How I went from living destitute
and homeless to winning A $100K Haile Fellowship grant

For every bit as ashamed I was for how low I had gotten, I am much more proud of how far I’ve come.
— Tracy Brumfield
 

Addiction is a real disease that usually causes the afflicted to act in ways he or she normally would not; and I was no exception. Towards the end of my opiate addiction, I experienced incarceration, homelessness, and was panhandling to survive.

So how does someone go from living like that to thriving in our community? Well, it didn't happen overnight. I really wanted to be sober and turn my life around,  but I knew I couldn’t do it on my own. So I reached out for help. That’s a small sentence, but a tall order. Realizing that I was powerless felt very scary and vulnerable. Fortunately, I got lucky, and found a place that understood what I was going through and really helped me to start healing. With intense counseling, mental health and substance abuse treatment, along with a burning desire to stay sober, I committed myself to recovery and worked a program everyday to engage back into life again.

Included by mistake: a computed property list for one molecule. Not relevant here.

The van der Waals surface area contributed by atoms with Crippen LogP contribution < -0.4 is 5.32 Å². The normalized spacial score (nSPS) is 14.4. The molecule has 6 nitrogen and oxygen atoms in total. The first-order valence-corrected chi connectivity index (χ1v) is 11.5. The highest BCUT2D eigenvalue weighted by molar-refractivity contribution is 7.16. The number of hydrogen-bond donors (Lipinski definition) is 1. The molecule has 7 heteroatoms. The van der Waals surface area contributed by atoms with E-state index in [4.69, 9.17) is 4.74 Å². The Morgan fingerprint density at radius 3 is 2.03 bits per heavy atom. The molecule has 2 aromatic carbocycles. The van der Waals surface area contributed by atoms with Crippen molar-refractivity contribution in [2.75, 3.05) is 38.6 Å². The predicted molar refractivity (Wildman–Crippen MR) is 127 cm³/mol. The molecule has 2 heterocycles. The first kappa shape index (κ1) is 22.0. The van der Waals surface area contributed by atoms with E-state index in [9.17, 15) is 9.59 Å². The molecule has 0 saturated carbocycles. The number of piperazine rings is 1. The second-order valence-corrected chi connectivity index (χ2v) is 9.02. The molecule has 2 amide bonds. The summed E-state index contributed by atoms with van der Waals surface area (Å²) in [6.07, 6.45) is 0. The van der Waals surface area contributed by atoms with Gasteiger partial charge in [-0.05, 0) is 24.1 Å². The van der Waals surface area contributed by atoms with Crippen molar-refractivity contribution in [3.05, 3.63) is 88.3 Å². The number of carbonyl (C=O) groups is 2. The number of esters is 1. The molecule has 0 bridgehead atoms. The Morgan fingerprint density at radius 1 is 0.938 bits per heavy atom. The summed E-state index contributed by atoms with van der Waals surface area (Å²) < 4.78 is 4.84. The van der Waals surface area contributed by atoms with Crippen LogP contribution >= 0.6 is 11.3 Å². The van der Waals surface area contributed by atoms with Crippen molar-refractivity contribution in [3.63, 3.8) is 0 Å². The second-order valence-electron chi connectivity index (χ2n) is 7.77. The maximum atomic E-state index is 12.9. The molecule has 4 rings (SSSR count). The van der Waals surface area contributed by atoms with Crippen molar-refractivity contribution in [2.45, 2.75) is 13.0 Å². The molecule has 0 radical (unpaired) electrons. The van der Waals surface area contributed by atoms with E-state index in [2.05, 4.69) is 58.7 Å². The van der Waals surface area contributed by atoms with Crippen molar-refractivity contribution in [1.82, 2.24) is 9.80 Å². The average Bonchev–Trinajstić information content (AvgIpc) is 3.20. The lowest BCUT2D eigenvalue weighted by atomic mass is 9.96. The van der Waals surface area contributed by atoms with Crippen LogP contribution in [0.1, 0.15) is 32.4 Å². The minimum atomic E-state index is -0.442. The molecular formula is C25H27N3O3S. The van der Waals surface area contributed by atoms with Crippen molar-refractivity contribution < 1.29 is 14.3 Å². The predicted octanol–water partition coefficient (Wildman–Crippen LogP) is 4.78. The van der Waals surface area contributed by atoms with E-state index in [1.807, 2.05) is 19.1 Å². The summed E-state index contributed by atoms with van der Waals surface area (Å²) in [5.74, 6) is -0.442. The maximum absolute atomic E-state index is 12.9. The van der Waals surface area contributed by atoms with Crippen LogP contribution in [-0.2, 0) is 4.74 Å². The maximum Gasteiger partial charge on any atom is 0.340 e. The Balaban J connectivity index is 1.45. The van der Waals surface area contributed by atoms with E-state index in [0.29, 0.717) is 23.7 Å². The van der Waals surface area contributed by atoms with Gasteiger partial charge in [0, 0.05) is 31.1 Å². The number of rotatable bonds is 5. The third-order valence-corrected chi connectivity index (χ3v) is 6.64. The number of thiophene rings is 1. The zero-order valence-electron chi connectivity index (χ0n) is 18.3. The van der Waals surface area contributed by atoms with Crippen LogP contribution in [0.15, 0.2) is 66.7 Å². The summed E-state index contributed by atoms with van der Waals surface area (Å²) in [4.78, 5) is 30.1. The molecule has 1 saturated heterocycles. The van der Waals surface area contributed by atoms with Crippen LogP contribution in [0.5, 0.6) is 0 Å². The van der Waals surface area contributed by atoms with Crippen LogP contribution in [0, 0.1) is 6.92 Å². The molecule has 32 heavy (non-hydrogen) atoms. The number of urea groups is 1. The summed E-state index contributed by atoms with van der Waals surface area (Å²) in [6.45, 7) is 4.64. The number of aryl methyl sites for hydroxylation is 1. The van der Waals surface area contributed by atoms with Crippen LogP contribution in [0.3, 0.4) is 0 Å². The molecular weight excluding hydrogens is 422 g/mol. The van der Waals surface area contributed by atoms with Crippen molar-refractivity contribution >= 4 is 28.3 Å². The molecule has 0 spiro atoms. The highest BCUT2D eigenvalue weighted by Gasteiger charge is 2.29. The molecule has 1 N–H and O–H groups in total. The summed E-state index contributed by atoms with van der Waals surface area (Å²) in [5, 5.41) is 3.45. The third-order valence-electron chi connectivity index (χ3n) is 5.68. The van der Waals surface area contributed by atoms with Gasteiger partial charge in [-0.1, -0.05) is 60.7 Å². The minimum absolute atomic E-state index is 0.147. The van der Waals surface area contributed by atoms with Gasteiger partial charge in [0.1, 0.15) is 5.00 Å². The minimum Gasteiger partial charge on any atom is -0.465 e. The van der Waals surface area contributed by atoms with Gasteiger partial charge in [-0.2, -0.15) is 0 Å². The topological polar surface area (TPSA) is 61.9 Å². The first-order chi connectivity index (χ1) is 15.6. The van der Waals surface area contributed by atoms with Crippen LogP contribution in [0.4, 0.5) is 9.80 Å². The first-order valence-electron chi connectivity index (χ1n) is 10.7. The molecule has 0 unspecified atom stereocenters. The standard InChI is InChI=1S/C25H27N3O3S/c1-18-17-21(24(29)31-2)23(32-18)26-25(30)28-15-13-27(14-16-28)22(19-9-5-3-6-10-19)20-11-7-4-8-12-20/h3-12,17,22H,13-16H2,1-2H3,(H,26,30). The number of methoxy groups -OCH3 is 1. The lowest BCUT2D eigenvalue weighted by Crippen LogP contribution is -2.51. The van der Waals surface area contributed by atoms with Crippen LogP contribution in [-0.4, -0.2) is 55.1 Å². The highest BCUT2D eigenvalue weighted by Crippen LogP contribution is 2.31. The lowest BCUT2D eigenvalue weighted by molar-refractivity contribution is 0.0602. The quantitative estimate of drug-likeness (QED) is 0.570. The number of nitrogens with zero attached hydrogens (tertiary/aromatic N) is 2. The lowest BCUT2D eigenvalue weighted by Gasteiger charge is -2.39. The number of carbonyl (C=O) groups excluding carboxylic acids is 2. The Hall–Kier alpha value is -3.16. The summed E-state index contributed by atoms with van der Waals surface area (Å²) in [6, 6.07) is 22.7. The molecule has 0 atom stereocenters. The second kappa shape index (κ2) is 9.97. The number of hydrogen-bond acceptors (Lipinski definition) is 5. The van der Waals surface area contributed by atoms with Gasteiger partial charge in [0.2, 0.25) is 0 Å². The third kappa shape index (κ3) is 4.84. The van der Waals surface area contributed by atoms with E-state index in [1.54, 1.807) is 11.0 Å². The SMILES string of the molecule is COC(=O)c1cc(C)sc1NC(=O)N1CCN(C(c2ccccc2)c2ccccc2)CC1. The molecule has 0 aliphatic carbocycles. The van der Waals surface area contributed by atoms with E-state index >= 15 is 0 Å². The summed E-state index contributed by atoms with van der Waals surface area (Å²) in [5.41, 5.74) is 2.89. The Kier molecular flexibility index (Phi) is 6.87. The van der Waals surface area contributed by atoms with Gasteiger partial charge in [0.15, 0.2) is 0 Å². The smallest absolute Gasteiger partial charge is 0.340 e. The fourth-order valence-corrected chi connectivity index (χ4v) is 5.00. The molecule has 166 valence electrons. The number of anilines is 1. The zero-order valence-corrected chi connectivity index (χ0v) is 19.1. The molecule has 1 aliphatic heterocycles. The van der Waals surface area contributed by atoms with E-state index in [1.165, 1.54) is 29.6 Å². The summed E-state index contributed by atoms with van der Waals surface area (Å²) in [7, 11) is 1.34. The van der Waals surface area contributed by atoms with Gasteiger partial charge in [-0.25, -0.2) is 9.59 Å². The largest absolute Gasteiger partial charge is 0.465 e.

After working for over two years at recovery, I began to volunteer and mentor women incarcerated in the Hamilton County Justice Center. I even got a new job working as an aide at the Center for Addiction Treatment. Between volunteering and working for a recovery center, I found that I had built a life of purpose, and I think that has been the key to keeping my disease in remission. 

While volunteering in the jail, I had the idea to create RISE. I go into the jail every Sunday and spend time talking with as many women as I can, but I realized there were so many more people there not getting support, or access to community resources. I want to let them know they are not alone, and there is help, and hope, waiting for them when they get out. Thankfully, the great folks at People’s Liberty and the Haile Foundation recognized the importance of providing this kind of information to our incarcerated citizens, and now here we are, joining together to make this project a reality!

So welcome to RISE! For the first time ever, we'll have the opportunity to go directly inside the jail to distribute our newspaper. We'll be sharing and telling stories of hope, recovery, and inspiration. We'll be providing community resources not normally found in traditional places, and helping those about to get out to plan for a better future. Please join us in our efforts and share your story, your time, or any other resources you like to contribute. It’s our community. Let’s work together to make a difference!

-Tracy